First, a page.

Returning to the blow flies; it is difficult to say what species they were, but probably members of the genus Chrysomya. The females lay their eggs in carrion and sometimes engage in group oviposition where thousands of eggs are laid on a decomposing carcass. In any case, they clearly felt quite proprietorial about this dead frog and were determined to try to drive the butterfly away. They were buzzing about the butterfly (below) but this did not have any effect.

Red Lacewing (Cethosia bilbis bilbis) with Blue bottle flies (Chrysomya sp.)

At one point, the flies got so upset that they started flying at the butterfly, bumping into its wings and knocking it over. I managed to get one shot of this aggressive behaviour (below).

Red Lacewing (Cethosia bilbis bilbis) being attacked by Blue bottle flies (Chrysomya sp.)

Although the blue-bottle managed to knock the butterfly sideways, this did not seem to worry it very much, and it quickly righted itself and carried on puddling. The flies went back to sitting alongside, no doubt full of dipteran rage about the situation!

Red Lacewing (Cethosia bilbis bilbis) with Blue bottle fly (Chrysomya sp.)

These images were taken last month (April 2018) in Thailand, at Doi Ang Khang, a mountain in Fang District, Chiang Mai Province with a Nikon D5600 and Sigma 150mm macro lens. The blow fly species which previal in highland areas of northern Thailand are C. pinguis, C. thanomthini, Hy. tumrasvini, L. papuensis and L. porphyrina (Moophayak et al., 2014).


Beck, J., MuÈhlenberg, E., & Fiedler, K. (1999). Mud-puddling behavior in tropical butterflies: in search of proteins or minerals?. Oecologia119(1), 140-148.

Boggs, C. L., & Dau, B. (2004). Resource specialization in puddling Lepidoptera. Environmental Entomology33(4), 1020-1024.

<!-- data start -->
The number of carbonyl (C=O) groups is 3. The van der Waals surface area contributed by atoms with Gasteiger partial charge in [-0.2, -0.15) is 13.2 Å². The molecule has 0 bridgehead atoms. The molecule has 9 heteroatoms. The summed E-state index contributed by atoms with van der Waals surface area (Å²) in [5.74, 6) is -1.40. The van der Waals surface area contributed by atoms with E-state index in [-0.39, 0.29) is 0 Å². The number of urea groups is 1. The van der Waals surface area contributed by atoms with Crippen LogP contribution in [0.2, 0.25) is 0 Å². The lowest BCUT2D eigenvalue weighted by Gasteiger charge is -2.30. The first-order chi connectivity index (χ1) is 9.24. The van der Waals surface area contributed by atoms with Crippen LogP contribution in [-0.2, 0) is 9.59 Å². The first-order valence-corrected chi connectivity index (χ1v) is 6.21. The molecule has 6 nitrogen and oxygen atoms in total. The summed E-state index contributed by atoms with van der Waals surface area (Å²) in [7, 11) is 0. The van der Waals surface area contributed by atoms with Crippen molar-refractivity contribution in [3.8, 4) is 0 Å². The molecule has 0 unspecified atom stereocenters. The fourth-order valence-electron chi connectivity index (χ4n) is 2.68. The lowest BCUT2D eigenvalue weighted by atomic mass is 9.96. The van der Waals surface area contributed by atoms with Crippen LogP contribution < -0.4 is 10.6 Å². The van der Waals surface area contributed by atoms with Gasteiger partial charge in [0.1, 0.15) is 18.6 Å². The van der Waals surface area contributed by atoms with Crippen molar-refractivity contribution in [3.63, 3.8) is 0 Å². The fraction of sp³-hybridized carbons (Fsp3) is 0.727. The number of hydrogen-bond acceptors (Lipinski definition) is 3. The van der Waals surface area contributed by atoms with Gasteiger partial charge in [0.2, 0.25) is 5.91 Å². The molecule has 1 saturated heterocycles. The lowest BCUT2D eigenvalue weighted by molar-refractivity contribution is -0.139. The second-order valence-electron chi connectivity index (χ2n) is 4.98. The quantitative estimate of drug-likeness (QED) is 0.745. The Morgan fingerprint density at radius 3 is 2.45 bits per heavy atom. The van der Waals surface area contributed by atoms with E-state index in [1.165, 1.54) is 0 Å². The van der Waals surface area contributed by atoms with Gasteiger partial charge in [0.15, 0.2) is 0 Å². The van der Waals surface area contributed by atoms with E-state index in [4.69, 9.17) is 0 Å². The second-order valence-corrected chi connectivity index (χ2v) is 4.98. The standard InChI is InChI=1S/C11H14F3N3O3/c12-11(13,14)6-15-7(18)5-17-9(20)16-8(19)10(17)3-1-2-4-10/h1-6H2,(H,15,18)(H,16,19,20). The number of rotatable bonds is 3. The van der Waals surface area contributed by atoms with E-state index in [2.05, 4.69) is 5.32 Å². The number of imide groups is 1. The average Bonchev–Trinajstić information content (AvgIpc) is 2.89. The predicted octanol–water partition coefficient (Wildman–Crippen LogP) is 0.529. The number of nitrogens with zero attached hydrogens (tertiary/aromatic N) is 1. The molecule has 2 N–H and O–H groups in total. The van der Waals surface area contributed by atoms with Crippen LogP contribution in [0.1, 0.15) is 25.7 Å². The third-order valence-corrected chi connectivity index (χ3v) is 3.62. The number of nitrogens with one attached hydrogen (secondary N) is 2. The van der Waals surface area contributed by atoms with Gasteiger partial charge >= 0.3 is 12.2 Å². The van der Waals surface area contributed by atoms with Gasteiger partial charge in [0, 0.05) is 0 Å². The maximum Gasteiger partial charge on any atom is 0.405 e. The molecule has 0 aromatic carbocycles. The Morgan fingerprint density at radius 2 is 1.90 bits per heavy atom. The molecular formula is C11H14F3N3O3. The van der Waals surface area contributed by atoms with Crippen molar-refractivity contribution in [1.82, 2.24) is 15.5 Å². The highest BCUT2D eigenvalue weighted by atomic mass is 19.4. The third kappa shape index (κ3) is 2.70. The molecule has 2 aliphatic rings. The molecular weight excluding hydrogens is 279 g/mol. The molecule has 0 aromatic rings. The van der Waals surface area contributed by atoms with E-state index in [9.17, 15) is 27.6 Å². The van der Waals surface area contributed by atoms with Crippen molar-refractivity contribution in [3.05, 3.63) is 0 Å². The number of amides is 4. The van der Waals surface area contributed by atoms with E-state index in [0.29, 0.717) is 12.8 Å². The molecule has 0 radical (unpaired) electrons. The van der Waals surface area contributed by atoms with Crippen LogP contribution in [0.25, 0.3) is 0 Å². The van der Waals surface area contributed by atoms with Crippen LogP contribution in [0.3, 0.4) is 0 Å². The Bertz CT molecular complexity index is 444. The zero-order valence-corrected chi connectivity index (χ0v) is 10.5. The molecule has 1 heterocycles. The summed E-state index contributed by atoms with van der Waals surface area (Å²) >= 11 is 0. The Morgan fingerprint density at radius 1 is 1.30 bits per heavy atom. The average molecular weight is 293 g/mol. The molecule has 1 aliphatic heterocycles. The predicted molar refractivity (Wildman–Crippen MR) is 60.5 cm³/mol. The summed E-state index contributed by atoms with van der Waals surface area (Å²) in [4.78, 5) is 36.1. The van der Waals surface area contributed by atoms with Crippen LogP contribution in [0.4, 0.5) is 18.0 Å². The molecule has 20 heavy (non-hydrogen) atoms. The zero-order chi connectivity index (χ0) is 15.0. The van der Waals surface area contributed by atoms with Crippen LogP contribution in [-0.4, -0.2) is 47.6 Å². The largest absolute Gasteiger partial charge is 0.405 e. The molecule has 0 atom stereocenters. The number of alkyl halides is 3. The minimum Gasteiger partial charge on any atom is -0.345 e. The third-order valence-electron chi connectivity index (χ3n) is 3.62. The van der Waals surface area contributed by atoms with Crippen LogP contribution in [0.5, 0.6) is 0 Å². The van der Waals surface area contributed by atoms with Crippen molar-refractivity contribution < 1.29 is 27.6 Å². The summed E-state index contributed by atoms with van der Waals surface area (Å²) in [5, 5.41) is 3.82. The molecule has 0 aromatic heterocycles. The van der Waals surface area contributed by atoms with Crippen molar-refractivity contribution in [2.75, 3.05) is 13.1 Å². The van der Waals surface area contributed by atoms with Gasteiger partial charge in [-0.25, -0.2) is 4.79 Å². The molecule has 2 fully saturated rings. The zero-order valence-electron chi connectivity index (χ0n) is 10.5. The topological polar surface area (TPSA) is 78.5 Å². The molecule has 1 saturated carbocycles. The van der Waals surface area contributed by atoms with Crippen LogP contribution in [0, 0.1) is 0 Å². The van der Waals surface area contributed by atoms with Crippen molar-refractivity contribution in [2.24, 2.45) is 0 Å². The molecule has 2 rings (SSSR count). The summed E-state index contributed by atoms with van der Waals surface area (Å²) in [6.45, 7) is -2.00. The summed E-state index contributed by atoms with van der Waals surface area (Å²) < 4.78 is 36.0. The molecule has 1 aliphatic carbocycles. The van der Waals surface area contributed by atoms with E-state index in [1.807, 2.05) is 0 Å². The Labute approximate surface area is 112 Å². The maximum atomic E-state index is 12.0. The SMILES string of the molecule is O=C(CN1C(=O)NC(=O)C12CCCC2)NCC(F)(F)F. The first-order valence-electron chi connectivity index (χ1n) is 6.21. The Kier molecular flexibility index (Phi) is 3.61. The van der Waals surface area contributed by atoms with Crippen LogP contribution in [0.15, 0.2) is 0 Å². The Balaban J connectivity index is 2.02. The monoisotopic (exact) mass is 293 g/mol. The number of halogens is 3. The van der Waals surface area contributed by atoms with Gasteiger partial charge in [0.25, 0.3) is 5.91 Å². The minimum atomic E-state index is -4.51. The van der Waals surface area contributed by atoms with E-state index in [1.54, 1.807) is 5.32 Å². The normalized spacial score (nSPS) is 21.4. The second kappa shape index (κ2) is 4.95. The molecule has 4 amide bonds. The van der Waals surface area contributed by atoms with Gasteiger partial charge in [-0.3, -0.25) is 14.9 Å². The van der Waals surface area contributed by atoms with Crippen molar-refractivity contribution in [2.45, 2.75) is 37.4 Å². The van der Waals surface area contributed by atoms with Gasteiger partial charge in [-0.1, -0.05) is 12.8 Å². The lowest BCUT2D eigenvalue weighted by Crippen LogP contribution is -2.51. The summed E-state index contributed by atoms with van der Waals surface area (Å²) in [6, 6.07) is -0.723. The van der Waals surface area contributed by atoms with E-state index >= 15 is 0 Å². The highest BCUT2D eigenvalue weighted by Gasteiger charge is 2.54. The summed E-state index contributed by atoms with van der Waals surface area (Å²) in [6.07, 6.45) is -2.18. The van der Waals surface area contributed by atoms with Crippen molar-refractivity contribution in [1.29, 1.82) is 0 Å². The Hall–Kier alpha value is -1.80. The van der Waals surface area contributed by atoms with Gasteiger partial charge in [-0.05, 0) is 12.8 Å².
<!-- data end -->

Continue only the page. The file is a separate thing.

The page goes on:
Molleman, F., Grunsven, R. H., Liefting, M., Zwaan, B. J., & Brakefield, P. M. (2005). Is male puddling behaviour of tropical butterflies targeted at sodium for nuptial gifts or activity?. Biological Journal of the Linnean Society86(3), 345-361.

Moophayak, K., Klong-Klaew, T., Sukontason, K., Kurahashi, H., Tomberlin, J. K., & Sukontason, K. L. (2014). Species composition of carrion blow flies in northern Thailand: altitude appraisal. Revista do Instituto de Medicina Tropical de São Paulo56(2), 179-182.

Rima, N., Meme, A., & Hossain, M. M. (2016). Puddling of butterflies in Jahangirnagar University campus and the bank of Bangshi river, Savar, Bangladesh. Jahangirnagar University Journal of Biological Sciences5(1), 57-70.

rcannon992 View All

I am an entomologist with a background in quarantine pests and invasive invertebrates. I studied zoology at Imperial College (University of London) and did a PhD on the population dynamics of a cereal aphid (Metopolophium dirhodum) in the UK. I spent 5 years with the British Antarctic Survey studing cold hardiness of Antarctic invertebates and 17 years with the Food and Environment Research Agency. My main interests now are natural history, photography, painting and bird watching.